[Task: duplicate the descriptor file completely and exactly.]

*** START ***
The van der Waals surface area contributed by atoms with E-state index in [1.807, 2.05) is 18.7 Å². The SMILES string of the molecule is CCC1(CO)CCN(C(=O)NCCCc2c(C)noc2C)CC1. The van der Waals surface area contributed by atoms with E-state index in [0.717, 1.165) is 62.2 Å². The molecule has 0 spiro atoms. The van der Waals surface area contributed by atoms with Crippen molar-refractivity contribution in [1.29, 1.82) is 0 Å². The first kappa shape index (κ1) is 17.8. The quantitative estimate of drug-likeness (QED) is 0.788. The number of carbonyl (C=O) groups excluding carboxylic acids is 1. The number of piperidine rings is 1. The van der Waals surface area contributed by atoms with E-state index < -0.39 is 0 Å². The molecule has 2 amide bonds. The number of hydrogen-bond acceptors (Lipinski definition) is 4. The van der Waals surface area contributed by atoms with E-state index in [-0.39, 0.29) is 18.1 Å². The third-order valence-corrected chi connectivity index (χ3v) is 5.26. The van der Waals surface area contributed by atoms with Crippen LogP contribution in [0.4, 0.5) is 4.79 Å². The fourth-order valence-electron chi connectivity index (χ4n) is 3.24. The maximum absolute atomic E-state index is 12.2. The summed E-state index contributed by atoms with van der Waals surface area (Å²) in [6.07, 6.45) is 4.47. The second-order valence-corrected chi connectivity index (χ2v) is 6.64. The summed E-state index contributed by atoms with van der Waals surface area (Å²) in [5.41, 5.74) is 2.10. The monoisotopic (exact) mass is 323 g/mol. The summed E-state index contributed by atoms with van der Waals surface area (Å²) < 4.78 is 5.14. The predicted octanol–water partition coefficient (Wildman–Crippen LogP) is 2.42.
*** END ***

The van der Waals surface area contributed by atoms with E-state index in [1.807, 2.05) is 18.7 Å². The SMILES string of the molecule is CCC1(CO)CCN(C(=O)NCCCc2c(C)noc2C)CC1. The van der Waals surface area contributed by atoms with E-state index in [0.717, 1.165) is 62.2 Å². The molecule has 0 spiro atoms. The van der Waals surface area contributed by atoms with Crippen molar-refractivity contribution in [1.29, 1.82) is 0 Å². The first kappa shape index (κ1) is 17.8. The quantitative estimate of drug-likeness (QED) is 0.788. The number of carbonyl (C=O) groups excluding carboxylic acids is 1. The number of piperidine rings is 1. The van der Waals surface area contributed by atoms with E-state index < -0.39 is 0 Å². The molecule has 2 amide bonds. The number of hydrogen-bond acceptors (Lipinski definition) is 4. The van der Waals surface area contributed by atoms with E-state index in [-0.39, 0.29) is 18.1 Å². The third-order valence-corrected chi connectivity index (χ3v) is 5.26. The van der Waals surface area contributed by atoms with Crippen LogP contribution in [0.4, 0.5) is 4.79 Å². The fourth-order valence-electron chi connectivity index (χ4n) is 3.24. The maximum absolute atomic E-state index is 12.2. The summed E-state index contributed by atoms with van der Waals surface area (Å²) in [6.07, 6.45) is 4.47. The second-order valence-corrected chi connectivity index (χ2v) is 6.64. The summed E-state index contributed by atoms with van der Waals surface area (Å²) in [5.41, 5.74) is 2.10. The monoisotopic (exact) mass is 323 g/mol. The summed E-state index contributed by atoms with van der Waals surface area (Å²) < 4.78 is 5.14. The predicted octanol–water partition coefficient (Wildman–Crippen LogP) is 2.42.